AI and The Future of Learning: Conversations with Pioneering Scholars

Feb. 28, 2024
An Image depicting a hand writing "AI" on a screen.

"If you're not both totally excited and totally terrified about what's going on in AI, you're not paying attention."

This captivating statement set the tone for a thought-provoking “AI in Teaching and Learning" conversation about the intersection of Artificial Intelligence (AI) and education. The discussion, moderated by Darcy Van Patten, Chief Technology Officer at the University of Arizona, focused on how AI tools can revolutionize teaching and learning experiences.

Voices from the Panel: Pioneering Scholars in AI and Education

Panelists included Greg Heileman, Vice Provost for Undergraduate Education and Professor of Electrical and Computer Engineering, who brought his experience in academic administration and strategic planning to the discussion. Emily Jo Schwaller, Assistant Professor of Practice, University Center for Assessment, Teaching, and Technology (UCATT), contributed her expertise in technology, future faculty development, and writing practices in academia. Dawn Hunziker, Associate Director for the University of Arizona's Disability Resource Center, shared insights on digital and physical accessibility in academia. Bryan Carter, Director of the Center for Digital Humanities and Associate Professor in Africana Studies, provided expertise on the use of immersive technologies in education. And Jackson Grove, a student majoring in Information Science, offered his perspective on AI applications in student engagement programs.

Historical Insights and Modern Parallels: From Calculators to AI

Grove drew an analogy between early responses to calculators and current perceptions of AI. Calculators were once seen as cheating devices, but they’re now considered to be indispensable learning tools. His comments struck a chord; they reminded me of what Dean Kirsten Limesand had to say on this when I interviewed her in the Fall 2023 semester. The comparison to calculators shed light on debate about integrating AI into education and the necessity of adapting policies and practices to harness technology effectively. Panelists emphasized the importance of teaching students how to use AI tools responsibly, how to evaluate critically the results generated by these technologies, and how to encourage students to engage with AI as a learning aid rather than a definitive answer provider. With these strategies, educators can empower students to navigate the complexities of modern academic environments.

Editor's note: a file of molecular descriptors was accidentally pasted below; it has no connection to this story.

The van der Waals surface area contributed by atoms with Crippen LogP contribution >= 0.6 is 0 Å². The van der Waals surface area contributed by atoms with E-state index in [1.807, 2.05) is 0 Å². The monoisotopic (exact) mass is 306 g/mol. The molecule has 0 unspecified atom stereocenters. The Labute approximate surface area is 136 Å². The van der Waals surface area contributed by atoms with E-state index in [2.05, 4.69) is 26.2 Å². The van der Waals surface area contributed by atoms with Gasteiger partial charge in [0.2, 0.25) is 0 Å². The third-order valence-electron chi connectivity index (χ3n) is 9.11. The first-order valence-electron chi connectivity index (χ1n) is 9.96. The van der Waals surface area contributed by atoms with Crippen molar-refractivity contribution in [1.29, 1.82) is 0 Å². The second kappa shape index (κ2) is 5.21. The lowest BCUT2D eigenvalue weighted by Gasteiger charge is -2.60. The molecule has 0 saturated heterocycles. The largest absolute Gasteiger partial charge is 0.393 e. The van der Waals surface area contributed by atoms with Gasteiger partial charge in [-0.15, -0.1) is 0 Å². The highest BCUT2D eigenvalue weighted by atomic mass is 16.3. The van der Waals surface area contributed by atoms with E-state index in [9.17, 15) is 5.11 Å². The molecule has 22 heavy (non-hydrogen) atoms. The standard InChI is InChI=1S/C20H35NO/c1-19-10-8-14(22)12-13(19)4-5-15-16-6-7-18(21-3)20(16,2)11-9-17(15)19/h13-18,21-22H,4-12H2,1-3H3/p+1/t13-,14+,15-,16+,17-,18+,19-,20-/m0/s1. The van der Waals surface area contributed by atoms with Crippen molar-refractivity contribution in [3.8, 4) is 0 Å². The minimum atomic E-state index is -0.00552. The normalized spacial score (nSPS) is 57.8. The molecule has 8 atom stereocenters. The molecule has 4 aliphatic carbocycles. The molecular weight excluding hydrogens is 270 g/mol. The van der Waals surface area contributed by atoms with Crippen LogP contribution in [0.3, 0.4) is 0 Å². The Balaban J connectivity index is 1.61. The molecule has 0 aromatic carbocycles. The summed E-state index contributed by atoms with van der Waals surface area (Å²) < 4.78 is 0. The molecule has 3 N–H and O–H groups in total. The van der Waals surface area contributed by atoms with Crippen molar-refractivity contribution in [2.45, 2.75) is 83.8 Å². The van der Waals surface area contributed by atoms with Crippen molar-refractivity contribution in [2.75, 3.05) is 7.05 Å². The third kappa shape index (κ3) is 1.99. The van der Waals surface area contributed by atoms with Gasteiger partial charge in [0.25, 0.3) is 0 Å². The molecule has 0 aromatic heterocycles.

Equitable Access and Inclusivity: AI's Impact on Academic Opportunities

Just as past technological advancements have created divides in access and opportunity, the integration of AI in education presents both challenges and opportunities for ensuring equity and representation. Ensuring access to AI technologies is essential to promoting inclusivity and diversity in academic settings. As graduate students, this is something we should not simply leave to the authorities. In order not to be left out by technologies as they advance, we need to explore their responsible application to our learning and research, and we should consider how they can be used for more inclusive classrooms. Engage with educators, peers, and administrators about AI — for example, the Artificial Intelligence Working Group on campus. Fortunately, the University Libraries have computer labs that all students can make use of if they do not have their own devices, and the University’s AI Working Group has resources on these tools, training, information, and ethical guidelines.

During the panel discussion, Schwaller noted, "AI isn't solely writing, and writing isn't always just text. It's the link between images and text. It's all these different things.” This multifaceted nature of AI is good news for graduate students across the board, as AI will benefit not only those in writing heavy fields but also those who work with images, audio, video, and even mathematics, statistics and computer languages.

AI Technologies and Accessibility: Leveling the Playing Field